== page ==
But more importantly, it specified that ‘critical personal data’ — to be defined by the government — should be processed in a server or data centre located only in India. International companies have strong objection to this particular rule, which has been described as ‘restrictive.’
INTERESTINGLY, some leading players are whole-heartedly backing the new initiatives. Paytm, an e-commerce payment system and digital wallet company — in which China’s Alibaba group, Japan’s Softbank and America’s Berkshire Hathaway have substantial investments — is backing the government’s move.
“The moment data leaves the country, it falls under various jurisdictions, which in many cases, are beyond our control,” Kiran Vasireddy, COO, Paytm, told the media recently. “It is important to keep all the data here so that the laws of the land can be made applicable to them.”
Data protection and localisation has generated a lot of controversies in India. In April, for instance, the Reserve Bank of India (RBI) directed that payment companies operating in India would have to locate their servers in the country within six months.
Recently though, the finance ministry said that payment firms could store data in India as well as in other countries where the company has its storage facilities.
Analysts note that international firms are keen on having data processing and analytics located at just one place globally, instead of opening more such centres elsewhere, as the costs would soar.
Both the Indian government and the RBI have been delaying the introduction of the new rules. The deadline for receiving feedback on the Personal Data Protection bill has been extended quite often and has now been set up for October 10.
Similarly, the RBI has extended the deadline for payment companies to comply with the regulations — relating to the storage of data of Indian users within the country — to October 15.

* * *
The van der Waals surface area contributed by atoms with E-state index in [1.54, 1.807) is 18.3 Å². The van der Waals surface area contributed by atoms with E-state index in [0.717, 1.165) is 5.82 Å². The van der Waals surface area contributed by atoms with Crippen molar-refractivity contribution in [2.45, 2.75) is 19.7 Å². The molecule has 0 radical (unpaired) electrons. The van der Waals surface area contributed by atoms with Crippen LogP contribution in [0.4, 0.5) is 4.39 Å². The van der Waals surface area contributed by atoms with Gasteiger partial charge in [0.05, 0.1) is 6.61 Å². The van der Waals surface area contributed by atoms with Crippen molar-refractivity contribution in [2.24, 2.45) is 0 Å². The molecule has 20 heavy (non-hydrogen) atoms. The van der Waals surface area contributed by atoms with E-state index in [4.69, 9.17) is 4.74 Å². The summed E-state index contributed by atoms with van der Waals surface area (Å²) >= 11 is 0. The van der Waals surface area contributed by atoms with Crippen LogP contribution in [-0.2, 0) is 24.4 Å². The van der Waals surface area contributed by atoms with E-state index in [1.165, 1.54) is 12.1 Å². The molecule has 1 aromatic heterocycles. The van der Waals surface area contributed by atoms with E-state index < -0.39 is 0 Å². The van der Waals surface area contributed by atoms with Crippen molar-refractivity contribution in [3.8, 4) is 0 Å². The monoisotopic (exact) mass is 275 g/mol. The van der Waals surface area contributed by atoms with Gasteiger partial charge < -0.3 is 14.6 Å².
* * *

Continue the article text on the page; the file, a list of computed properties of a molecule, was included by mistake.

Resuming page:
Surprisingly, international players have got backing from the Telangana state government. Hyderabad, the south Indian state’s capital, has several international high-tech and internet-related companies operating out of it.
The state, which has attracted investments of nearly $12 billion in the IT sector over the last three years — and accounts for a significant portion of India’s infotech exports — is worried that some of the clauses in the bill will isolate Indian start-ups and hurt investments into the state.
KT Rama Rao, the IT minister of Telangana, says that the new rules would not only hurt the state’s start-up initiatives, but also dampen its business-friendly image.
Leading global firms including Facebook, Google, Microsoft and Apple have selected Hyderabad as their India base and have huge operations in the city. The state government is worried that any new legislation that could impact their operations would jolt the state’s eminence as an IT and high-tech hub.
Published in Dawn, The Business and Finance Weekly, October 8th, 2018